by Liz Johnson
My grandmother is dying.
Her cancer is incurable, and has spread to the degree that she has been given mere months to live. And so, with her mortal time rapidly closing, family and friends alike have flocked to her side to spend a few precious moments with a truly remarkable woman.
There could be no better tribute to a life well-lived than the outpouring of love that my grandmother has received in these past few weeks. Family members have flown across the country to sit by her side. The phone hasn’t stopped ringing with people calling to check in on her and to express their love. Almost every flat surface in her home has a vase of fresh flowers sitting on it, and her freezer is stocked to the gills with soup and other food brought to her by friends and ward members. Her door is being graced several times daily by friends and neighbors, wishing to express their love to her and to hug her at least one more time.
I realize that it’s not an unusual thing for a person to lose a grandparent – it’s the natural cycle of things. I have lost two before her. But yet the impending loss of this woman has affected me so profoundly. I have enjoyed a particularly close relationship with her – despite living far away during my entire childhood, we visited and stayed in her home almost every summer. She regularly had me over during my college years, eager to feed me or watch a show together (don’t ask about the time I inadvertently got her addicted to “The Bachelor”). Her home became my refuge during my tumultuous college years – whenever I felt the pressures and stresses were too much, I knew I could drop in without a moment’s notice, and she would sincerely be happy to see me. I could talk to her the way I could talk to my mother – openly and freely. She always abounded in sympathy and love, and I knew she would love me even if it felt like nobody else would. And what is truly amazing about this relationship is that I’m not the only grandchild who feels this way about her – in fact, all twenty-two of us feel like we’re her favorite person, and that she would do anything for any of us.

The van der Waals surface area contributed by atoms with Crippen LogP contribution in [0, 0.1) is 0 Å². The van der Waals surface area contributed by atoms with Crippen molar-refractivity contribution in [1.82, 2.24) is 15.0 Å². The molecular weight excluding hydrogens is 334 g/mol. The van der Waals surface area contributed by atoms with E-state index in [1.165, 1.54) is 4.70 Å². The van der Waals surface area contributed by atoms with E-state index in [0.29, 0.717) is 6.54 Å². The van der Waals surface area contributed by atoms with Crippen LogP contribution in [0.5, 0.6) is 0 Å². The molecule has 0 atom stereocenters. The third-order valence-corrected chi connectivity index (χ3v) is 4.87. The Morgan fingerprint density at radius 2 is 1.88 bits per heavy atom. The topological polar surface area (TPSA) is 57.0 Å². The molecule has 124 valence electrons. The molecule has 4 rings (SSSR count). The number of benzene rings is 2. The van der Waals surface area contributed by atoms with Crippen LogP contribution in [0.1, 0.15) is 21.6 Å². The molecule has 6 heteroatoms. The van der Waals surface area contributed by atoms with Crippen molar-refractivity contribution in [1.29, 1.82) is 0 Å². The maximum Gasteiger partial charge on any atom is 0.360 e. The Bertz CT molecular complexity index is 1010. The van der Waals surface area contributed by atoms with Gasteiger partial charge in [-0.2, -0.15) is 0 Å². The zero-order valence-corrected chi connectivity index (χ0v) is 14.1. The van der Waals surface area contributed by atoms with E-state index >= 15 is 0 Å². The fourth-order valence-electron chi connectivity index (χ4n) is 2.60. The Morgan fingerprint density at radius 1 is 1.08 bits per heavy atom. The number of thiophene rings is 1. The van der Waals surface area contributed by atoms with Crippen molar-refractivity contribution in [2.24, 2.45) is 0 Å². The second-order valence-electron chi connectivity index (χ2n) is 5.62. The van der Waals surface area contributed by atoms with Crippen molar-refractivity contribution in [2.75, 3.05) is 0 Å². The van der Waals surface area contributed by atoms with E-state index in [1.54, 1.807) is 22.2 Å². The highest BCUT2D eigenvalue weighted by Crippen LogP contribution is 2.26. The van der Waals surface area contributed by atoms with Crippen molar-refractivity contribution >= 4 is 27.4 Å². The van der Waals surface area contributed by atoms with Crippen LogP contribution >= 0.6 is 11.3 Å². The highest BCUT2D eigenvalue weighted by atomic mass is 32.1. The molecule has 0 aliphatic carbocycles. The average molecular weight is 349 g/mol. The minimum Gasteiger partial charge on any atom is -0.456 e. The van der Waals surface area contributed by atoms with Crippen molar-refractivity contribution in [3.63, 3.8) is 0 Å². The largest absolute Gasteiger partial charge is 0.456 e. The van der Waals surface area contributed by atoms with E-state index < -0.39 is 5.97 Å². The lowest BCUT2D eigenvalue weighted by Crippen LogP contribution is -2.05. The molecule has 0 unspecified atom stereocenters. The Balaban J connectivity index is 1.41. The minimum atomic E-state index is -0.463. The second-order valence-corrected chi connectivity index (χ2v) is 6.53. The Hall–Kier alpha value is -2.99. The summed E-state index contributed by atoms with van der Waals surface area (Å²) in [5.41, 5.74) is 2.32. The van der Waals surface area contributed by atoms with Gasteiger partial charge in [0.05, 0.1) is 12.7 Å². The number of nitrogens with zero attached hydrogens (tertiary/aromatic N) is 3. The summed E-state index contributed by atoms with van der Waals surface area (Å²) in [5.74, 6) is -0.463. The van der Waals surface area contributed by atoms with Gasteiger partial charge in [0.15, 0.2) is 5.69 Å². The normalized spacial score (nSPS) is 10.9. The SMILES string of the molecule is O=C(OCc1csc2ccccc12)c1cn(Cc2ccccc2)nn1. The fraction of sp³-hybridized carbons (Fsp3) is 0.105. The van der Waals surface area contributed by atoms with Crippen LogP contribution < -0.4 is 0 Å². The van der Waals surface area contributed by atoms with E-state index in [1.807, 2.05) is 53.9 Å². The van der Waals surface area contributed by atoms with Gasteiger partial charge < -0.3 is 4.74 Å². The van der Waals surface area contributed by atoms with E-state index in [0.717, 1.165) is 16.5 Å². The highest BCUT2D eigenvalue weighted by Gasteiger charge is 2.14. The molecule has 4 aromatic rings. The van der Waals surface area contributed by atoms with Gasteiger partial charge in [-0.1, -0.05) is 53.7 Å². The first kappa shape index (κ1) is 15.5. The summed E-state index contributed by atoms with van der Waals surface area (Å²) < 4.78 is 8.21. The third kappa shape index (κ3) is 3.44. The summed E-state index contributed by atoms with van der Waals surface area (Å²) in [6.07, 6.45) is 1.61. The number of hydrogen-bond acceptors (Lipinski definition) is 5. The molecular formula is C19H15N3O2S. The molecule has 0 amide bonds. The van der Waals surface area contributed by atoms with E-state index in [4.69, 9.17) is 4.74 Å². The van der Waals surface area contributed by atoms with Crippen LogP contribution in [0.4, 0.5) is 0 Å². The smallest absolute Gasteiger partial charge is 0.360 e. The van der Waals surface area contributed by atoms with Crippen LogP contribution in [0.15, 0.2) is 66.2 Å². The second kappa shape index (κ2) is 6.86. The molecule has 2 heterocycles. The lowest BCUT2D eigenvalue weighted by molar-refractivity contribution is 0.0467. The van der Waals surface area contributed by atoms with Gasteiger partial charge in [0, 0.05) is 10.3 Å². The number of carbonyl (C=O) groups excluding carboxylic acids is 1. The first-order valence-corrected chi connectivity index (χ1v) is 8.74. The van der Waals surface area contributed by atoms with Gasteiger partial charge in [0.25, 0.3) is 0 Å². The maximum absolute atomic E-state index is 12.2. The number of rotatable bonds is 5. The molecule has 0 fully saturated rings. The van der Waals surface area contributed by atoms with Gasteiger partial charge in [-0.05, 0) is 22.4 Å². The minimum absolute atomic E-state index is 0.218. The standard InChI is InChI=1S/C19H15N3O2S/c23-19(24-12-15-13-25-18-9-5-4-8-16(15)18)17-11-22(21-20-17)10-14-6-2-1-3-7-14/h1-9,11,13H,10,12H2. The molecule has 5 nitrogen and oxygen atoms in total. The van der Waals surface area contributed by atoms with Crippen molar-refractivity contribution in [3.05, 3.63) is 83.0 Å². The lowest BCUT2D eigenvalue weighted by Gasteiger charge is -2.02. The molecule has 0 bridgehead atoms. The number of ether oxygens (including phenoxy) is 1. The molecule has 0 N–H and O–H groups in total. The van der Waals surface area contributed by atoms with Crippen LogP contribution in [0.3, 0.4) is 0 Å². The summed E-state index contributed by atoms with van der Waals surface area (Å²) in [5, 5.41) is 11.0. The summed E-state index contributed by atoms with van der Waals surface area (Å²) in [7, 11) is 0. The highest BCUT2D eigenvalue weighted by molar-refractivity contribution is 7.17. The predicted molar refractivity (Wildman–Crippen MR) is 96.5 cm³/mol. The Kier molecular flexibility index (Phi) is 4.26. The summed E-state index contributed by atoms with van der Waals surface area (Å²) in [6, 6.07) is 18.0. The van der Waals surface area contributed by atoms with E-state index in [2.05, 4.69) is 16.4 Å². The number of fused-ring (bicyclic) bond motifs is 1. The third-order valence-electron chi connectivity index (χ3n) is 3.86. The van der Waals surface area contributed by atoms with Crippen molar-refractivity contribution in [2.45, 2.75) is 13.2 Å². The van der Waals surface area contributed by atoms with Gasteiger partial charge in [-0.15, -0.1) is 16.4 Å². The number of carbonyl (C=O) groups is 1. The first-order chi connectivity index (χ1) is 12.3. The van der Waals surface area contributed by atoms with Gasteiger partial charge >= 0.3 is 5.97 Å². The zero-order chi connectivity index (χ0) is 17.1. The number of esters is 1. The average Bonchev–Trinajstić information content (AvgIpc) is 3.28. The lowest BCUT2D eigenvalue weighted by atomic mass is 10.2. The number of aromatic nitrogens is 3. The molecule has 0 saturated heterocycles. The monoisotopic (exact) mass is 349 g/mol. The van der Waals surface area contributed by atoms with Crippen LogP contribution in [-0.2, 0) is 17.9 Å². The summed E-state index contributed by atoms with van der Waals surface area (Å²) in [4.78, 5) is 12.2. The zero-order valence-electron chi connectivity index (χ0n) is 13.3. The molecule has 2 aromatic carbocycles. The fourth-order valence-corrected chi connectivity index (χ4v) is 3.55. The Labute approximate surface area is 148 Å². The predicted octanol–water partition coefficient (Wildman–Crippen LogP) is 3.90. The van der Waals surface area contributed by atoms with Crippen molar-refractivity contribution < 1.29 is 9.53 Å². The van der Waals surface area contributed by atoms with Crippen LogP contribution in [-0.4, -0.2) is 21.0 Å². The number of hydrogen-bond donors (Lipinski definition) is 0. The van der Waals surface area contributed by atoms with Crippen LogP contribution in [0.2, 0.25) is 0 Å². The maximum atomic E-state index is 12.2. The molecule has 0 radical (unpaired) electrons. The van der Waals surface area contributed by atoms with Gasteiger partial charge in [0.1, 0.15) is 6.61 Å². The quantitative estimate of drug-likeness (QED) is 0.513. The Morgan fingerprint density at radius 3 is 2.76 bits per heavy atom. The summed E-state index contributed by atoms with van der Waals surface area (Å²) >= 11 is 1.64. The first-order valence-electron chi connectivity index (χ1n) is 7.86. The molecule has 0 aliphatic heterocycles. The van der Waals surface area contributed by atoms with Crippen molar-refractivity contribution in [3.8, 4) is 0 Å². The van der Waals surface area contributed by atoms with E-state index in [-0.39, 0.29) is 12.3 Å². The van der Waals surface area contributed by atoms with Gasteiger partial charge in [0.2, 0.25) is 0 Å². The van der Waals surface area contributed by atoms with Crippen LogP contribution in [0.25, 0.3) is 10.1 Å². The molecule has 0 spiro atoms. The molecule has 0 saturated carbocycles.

I was able to visit and spend time with her last week. My mother, my sister, my two younger children and I were able to spend several days talking and laughing and playing a lot of Yahtzee. I was able to hear her talk about her life, and about the sacred experiences she has had. At one point, my sister, who is somewhat famous for her foot massages and pedicures, busted out the supplies to give my grandmother a special spa treatment.
As she washed my grandmother’s feet, I was completely overcome with emotion. I was reminded of Christ washing his disciples’ feet as a sign of love and humility, as well as the washings and anointings that we participate in as sisters in the temple. I also was reminded of the blessings and anointings that women gave each other in the early church, preparatory to undergoing hard things like childbirth, sickness, and death. My sister lovingly washed, massaged, and painted my grandmother’s frail feet – the feet that have carried her through 81 years of life, through seven pregnancies and births, through three missions, and to the doors of countless people whom she has served throughout her life. What I was witnessing in an ordinary living room of Orem, Utah was perhaps the most symbolic and sacred service I had seen in my life.
While Mormon women don’t currently officially participate in any rituals or ordinances preparatory to death, I can’t help but see small glimmers of the divine in the acts we perform. The vats of soup delivered to comfort my grandmother’s fevered body, the flowers to liven her home, and surely the washing and painting of her beautiful feet – all of these are sacraments to me. They are acts of love, of humility, and of service. And in something so unfortunately common as the death of a loved one, I find glimpses of sisterhood, of holiness, and of Deity.
What rituals have you participated in surrounding death and dying? What traditions have brought you peace? What space do we have in our theology for ritual in sisterhood?
Liz Johnson is a wife, mother of four, and birth doula. She recently relocated to Central Michigan and has high hopes of finding some fellow Mormon feminists there, as well as good gardening soil.